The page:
Style file: Slip, slop, slap on the sunscreen

If you thought the summer was all about fun in the sun, think again. Getting your SPF protection right is a serious business, says Lee Holmes

It’s not widely known that the Australian film director Baz Luhrmann, of Strictly Ballroom and Romeo + Juliet fame, is also a talented singer/songwriter. His 1999 single “Everybody’s Free (To Wear Sunscreen)” was a UK number one and offered snippets of advice: you should dance, travel, floss, stretch and – with the wisest counsel found in the title itself – wear sunscreen.

But taking such guidance to heart isn’t just a case of buying any old lotion or potion and slapping it on to your body with abandon. Remember that the sun is in essence a nuclear reactor, bombarding us with harmful ultra-violet rays – and that not all sunscreens are created equal.

You should always opt for a product that is recognised as “broad spectrum”, as this will protect against the dreaded UVA and UVB rays.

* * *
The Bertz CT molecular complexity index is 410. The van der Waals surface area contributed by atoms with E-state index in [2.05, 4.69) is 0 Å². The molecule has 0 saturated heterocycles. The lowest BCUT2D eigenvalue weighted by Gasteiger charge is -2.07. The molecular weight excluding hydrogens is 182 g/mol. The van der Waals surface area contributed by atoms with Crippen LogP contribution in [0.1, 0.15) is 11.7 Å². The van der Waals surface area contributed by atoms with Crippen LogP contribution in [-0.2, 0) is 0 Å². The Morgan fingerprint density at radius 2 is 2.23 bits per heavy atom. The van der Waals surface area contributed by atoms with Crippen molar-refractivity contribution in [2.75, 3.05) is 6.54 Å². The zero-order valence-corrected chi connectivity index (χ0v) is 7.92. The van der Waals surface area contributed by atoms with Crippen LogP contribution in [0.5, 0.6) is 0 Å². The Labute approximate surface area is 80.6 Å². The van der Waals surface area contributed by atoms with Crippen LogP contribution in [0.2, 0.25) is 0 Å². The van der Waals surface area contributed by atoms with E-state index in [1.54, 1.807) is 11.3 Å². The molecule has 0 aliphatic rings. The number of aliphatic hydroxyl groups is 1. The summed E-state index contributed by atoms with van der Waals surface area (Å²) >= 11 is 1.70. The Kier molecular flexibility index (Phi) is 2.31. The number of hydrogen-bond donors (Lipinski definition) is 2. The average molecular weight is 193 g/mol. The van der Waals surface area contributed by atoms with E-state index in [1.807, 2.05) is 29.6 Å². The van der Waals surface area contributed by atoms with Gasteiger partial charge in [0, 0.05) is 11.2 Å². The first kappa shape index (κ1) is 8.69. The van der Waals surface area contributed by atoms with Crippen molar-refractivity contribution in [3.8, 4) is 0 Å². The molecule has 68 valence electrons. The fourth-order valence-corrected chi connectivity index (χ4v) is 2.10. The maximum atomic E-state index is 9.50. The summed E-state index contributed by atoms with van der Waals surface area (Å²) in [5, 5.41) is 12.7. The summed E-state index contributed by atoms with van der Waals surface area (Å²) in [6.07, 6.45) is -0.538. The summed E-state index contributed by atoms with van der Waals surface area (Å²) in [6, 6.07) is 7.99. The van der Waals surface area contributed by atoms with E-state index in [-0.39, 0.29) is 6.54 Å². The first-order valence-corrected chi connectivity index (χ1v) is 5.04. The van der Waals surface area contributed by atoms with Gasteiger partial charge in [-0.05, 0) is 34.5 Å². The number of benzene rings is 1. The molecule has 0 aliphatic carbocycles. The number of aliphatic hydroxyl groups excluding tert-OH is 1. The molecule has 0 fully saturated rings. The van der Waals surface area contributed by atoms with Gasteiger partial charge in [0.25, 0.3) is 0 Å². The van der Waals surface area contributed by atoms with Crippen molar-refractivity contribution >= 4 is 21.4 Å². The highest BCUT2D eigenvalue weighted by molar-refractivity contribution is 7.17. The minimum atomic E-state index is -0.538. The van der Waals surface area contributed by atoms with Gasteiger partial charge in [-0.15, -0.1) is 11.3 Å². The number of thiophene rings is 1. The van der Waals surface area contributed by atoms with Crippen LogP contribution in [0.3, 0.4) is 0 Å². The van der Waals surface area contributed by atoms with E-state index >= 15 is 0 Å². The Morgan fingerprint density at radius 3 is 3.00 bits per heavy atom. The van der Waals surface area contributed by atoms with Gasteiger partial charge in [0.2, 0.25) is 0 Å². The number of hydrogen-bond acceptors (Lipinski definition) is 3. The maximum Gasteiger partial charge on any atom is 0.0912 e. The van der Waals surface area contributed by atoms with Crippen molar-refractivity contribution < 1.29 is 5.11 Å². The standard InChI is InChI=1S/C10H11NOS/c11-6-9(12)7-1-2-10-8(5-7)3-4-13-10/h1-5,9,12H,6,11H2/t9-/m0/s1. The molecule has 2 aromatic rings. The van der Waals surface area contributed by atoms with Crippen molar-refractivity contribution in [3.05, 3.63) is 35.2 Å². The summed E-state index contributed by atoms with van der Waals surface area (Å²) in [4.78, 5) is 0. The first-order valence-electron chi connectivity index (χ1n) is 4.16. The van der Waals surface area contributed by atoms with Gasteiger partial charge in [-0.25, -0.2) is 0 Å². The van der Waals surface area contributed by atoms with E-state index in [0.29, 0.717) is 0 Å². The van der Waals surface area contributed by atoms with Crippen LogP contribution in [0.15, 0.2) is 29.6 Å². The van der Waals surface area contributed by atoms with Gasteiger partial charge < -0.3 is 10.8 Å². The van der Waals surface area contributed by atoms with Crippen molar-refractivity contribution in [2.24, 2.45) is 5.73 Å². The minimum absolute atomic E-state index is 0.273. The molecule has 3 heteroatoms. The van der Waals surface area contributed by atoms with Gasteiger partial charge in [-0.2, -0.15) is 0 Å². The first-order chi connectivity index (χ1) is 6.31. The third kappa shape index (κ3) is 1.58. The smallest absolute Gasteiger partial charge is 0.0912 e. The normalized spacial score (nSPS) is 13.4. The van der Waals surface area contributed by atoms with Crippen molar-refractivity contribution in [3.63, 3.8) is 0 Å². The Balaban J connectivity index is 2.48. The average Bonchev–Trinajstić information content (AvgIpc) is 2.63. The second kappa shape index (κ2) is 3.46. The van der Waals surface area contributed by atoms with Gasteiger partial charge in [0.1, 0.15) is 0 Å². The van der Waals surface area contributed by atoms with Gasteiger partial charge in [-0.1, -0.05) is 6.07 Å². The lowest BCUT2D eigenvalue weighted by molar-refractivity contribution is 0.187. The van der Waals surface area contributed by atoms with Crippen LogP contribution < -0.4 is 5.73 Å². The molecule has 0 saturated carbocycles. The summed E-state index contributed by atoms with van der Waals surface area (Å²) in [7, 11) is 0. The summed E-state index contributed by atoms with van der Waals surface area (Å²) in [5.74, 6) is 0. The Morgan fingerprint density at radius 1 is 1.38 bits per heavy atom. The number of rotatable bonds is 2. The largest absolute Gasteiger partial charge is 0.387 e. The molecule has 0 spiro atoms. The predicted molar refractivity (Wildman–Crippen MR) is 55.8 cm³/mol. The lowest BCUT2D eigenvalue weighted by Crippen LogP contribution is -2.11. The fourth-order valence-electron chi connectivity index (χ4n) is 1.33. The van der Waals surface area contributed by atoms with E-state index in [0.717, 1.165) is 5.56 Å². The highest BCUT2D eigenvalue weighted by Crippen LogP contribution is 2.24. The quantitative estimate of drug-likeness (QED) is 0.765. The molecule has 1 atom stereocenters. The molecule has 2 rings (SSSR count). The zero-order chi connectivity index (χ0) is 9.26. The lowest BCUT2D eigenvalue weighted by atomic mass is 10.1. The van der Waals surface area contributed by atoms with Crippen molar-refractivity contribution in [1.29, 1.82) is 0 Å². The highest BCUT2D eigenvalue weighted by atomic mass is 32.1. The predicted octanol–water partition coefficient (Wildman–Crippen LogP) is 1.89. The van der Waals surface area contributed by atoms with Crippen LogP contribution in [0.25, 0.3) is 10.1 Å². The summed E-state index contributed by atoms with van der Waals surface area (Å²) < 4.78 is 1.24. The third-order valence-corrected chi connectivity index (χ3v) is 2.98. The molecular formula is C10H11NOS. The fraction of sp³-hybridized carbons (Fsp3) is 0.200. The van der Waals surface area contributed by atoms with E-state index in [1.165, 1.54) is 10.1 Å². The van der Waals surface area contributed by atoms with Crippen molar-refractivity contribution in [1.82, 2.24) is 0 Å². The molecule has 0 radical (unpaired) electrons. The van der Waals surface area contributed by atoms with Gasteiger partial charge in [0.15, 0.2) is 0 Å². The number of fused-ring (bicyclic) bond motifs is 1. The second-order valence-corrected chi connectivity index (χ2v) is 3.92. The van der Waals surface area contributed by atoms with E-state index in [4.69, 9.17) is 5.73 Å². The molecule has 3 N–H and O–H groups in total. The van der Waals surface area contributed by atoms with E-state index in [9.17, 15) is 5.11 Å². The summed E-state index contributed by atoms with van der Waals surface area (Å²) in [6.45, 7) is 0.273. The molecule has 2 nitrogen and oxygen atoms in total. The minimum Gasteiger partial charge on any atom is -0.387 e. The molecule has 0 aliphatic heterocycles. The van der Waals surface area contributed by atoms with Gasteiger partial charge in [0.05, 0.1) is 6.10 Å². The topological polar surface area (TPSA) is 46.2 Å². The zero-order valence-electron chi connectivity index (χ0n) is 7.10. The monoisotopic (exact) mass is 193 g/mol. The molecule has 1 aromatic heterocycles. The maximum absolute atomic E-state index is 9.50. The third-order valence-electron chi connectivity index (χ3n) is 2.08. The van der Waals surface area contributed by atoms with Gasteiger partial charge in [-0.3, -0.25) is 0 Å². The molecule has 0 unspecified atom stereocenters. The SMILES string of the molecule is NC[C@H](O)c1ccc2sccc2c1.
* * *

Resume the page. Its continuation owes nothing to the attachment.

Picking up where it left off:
And what about the all-important sun protection factor? A common misconception is that an SPF of 30 is actually twice as strong as an SPF of 15. It isn’t. Yes, the higher factor will block more damaging rays, but all sunscreens are only effective for the same length of time, so reapply often, usually every couple of hours. And unless you’re looking for a total sunblock, an SPF of 50 is as high as you need to go. 


Finally, and perhaps most importantly, the even application of sunscreen is possibly one of the greatest skills that a man can ever acquire.

Perfectly applied sun protection – don’t forget those ears – ensures safe tanning. And dry oil sprays rather than creams are easier to apply – and less of a social faux pas – if you’re on the hirsute side, because nobody wants to sunbathe next to a hot, greasy mess.